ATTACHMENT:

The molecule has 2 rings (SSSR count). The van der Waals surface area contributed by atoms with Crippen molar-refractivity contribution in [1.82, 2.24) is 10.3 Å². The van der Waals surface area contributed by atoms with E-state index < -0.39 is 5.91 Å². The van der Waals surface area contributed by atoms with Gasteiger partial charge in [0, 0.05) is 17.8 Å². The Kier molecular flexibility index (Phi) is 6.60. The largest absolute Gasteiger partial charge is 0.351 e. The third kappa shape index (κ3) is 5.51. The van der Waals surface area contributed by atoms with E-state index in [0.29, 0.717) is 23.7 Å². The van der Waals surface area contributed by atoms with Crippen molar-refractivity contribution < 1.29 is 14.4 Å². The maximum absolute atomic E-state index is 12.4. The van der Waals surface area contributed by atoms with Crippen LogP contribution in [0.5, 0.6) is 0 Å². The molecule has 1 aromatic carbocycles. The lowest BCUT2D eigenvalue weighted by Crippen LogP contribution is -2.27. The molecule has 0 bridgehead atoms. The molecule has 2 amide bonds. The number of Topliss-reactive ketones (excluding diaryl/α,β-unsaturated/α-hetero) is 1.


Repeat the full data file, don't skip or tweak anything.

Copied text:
The molecule has 2 rings (SSSR count). The van der Waals surface area contributed by atoms with Crippen molar-refractivity contribution in [1.82, 2.24) is 10.3 Å². The van der Waals surface area contributed by atoms with E-state index < -0.39 is 5.91 Å². The van der Waals surface area contributed by atoms with Gasteiger partial charge in [0, 0.05) is 17.8 Å². The Kier molecular flexibility index (Phi) is 6.60. The largest absolute Gasteiger partial charge is 0.351 e. The third kappa shape index (κ3) is 5.51. The van der Waals surface area contributed by atoms with E-state index in [0.29, 0.717) is 23.7 Å². The van der Waals surface area contributed by atoms with Crippen molar-refractivity contribution < 1.29 is 14.4 Å². The maximum absolute atomic E-state index is 12.4. The van der Waals surface area contributed by atoms with Crippen LogP contribution in [0.5, 0.6) is 0 Å². The molecule has 1 aromatic carbocycles. The lowest BCUT2D eigenvalue weighted by Crippen LogP contribution is -2.27. The molecule has 0 bridgehead atoms. The molecule has 2 amide bonds. The number of Topliss-reactive ketones (excluding diaryl/α,β-unsaturated/α-hetero) is 1.